Rose is the note that the brand champion in their blurb, and yes, we could make out rose at points throughout the scent, but its a very peculiar, ripe and strange rose. It never really breaks out and shows itself fully, but it hangs around in the background like a sulky teenager, moodily swinging its arms about. There’s a certain indolic feel to it, like a rose with the indolic molecules turned up so high that its almost not a rose any more. A rotten rose, a rose which was beautiful but is turning back to mulch now. That feeling of time passing leading to decay, is a really interesting one to observe in a scent. Hats off to them for creating something capable of that.
Between the top notes and the heart notes, the scent really transitions from being very wet and thirst-quenching, to a kind of mid-point neutrality of neither-wet-nor-dry. This continues to move in the base which in turn becomes much drier and far more powdery. If you just smelled the base you would imagine that it had been that dry and powdery throughout.
The base loses some of the cola bottle vibe, and also turns down the volume on the decaying rose, but we get a much saltier thread coming through instead. We couldn’t find the listed blood accord in the scent at all, but at times the salty base smelled a little like salt crystals drying on human skin after a particularly sweaty workout. It references that Etat decadence, sensuality and carnality that the brand are famous for.
The lingering note we kept catching as we tested the scent was of milk. Like the rose, it wasn’t a comforting, wholesome note though. Here it smelled again like something corrupt, something soured. Not unpleasantly so, but the perfume made us feel a bit uneasy all day, indeed, rather like we were in a fairytale land and we must find the talismanic Eau de Protection to save us from something evil that was lurking just out of sight.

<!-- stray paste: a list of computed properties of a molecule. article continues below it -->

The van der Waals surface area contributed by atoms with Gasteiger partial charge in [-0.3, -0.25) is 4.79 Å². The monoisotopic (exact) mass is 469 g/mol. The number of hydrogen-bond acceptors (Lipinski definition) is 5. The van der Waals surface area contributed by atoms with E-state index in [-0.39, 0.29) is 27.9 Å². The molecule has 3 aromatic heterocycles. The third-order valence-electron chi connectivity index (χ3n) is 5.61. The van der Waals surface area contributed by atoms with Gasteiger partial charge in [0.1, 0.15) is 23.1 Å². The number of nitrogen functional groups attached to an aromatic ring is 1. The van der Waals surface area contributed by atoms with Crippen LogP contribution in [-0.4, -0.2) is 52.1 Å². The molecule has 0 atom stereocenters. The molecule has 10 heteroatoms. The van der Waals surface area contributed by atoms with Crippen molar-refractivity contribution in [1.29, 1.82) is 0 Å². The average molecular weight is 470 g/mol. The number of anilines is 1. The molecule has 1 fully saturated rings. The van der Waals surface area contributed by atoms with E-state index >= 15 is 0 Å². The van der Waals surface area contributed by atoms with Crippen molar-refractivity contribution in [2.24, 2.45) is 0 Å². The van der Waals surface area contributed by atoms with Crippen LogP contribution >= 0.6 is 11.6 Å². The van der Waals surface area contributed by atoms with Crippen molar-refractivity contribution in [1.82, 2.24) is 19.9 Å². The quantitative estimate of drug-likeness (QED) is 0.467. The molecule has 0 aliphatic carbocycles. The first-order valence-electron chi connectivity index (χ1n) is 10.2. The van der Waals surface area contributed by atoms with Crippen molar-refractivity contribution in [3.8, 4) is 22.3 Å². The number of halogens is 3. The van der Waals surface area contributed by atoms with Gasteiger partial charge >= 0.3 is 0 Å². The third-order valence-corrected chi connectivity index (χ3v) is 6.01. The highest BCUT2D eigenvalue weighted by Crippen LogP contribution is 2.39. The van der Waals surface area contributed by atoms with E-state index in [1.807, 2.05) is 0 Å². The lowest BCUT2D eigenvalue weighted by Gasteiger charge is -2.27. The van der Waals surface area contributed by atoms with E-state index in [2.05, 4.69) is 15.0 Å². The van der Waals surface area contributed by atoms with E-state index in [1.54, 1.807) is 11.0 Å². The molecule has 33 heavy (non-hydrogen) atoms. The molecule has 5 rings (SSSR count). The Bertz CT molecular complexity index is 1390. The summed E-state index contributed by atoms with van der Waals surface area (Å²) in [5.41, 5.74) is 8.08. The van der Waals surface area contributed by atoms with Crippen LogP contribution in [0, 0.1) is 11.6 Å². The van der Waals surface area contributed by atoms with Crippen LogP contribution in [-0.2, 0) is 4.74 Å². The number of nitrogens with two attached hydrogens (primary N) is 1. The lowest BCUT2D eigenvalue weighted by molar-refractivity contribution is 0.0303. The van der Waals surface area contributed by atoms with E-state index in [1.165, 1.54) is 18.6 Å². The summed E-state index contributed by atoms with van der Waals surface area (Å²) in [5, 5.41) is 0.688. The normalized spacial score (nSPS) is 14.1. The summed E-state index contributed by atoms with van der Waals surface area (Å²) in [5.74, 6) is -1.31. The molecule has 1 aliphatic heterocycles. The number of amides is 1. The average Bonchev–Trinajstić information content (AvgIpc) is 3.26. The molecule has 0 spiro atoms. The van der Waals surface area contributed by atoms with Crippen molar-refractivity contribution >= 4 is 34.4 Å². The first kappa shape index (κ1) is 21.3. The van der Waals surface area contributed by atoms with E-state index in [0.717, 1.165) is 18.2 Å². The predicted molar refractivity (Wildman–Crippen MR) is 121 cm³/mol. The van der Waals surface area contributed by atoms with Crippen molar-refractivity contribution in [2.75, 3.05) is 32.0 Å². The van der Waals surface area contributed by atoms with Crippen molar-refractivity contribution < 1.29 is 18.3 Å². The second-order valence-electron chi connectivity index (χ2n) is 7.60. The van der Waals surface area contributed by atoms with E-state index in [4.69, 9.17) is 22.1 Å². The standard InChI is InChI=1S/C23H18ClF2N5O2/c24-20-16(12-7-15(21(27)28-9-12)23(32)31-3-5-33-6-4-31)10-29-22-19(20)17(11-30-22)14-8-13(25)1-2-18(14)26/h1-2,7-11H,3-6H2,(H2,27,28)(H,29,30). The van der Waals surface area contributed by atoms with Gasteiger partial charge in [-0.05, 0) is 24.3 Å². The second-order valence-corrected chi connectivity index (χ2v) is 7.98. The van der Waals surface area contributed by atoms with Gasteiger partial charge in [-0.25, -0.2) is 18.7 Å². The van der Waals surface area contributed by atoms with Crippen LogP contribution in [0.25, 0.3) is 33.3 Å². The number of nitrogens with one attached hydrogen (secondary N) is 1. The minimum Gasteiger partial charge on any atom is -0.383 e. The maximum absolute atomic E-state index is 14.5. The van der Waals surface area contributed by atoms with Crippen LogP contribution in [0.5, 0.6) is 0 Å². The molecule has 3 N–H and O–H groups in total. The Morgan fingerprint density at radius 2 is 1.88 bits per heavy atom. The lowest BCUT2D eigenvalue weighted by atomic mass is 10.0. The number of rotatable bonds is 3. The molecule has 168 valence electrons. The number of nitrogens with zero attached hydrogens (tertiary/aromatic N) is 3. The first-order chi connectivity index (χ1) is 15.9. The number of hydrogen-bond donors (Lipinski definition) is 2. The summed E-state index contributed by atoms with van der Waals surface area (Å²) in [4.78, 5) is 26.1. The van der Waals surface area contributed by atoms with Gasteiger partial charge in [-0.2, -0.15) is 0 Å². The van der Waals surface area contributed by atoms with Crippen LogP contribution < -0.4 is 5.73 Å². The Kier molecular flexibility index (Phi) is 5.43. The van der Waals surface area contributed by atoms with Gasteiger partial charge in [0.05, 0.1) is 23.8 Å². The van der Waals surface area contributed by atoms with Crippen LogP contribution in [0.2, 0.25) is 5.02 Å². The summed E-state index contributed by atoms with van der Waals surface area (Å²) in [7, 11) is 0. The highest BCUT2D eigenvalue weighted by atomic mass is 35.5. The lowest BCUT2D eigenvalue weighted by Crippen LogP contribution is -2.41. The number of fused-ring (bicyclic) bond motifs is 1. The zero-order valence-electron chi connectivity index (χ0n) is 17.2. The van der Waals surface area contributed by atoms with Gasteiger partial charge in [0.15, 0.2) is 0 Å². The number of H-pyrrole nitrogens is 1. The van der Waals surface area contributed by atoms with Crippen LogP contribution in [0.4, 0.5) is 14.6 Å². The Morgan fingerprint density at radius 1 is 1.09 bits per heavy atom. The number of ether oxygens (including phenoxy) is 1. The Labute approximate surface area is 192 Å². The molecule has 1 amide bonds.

The other stuff
The longevity of the scent is good. It lasts all day after a morning application. It does reduce in volume as the day goes on, but each time we tested we could still catch it well into the afternoon or early evening.
The sillage, or projection, of the scent was moderate to good. We felt that it would extend to around handshake distance or a little further depending on the wearer and the amount applied. At times the projection seemed a little underpowered, and we couldn’t work out why, compared to any of the other tests, as nothing significant had changed. It just seemed to be that some days it liked to project more than others, strangely.
In terms of the gender this is best suited to, we could see it appealing to anyone who liked spicy, slightly floral scents, but particularly cola bottles. The florals aren’t very loud, the spices aren’t overpowering, cola bottles are loved ubiquitously, so we could see it wearing well on many people.
We felt that this scent would wear best in the Autumn when the air turns a little cooler and you want to be snuggled up somewhere.
Eau de Protection is available from Bloom Perfumery London, where it is priced at £115 for 100ml EdP, or £82 for 50ml of the same.
You can also buy Eau de Protection from the Etat Libre d’Orange web boutique.
We were kindly given a sample of this fragrance by a friend and supporter of The Sniff.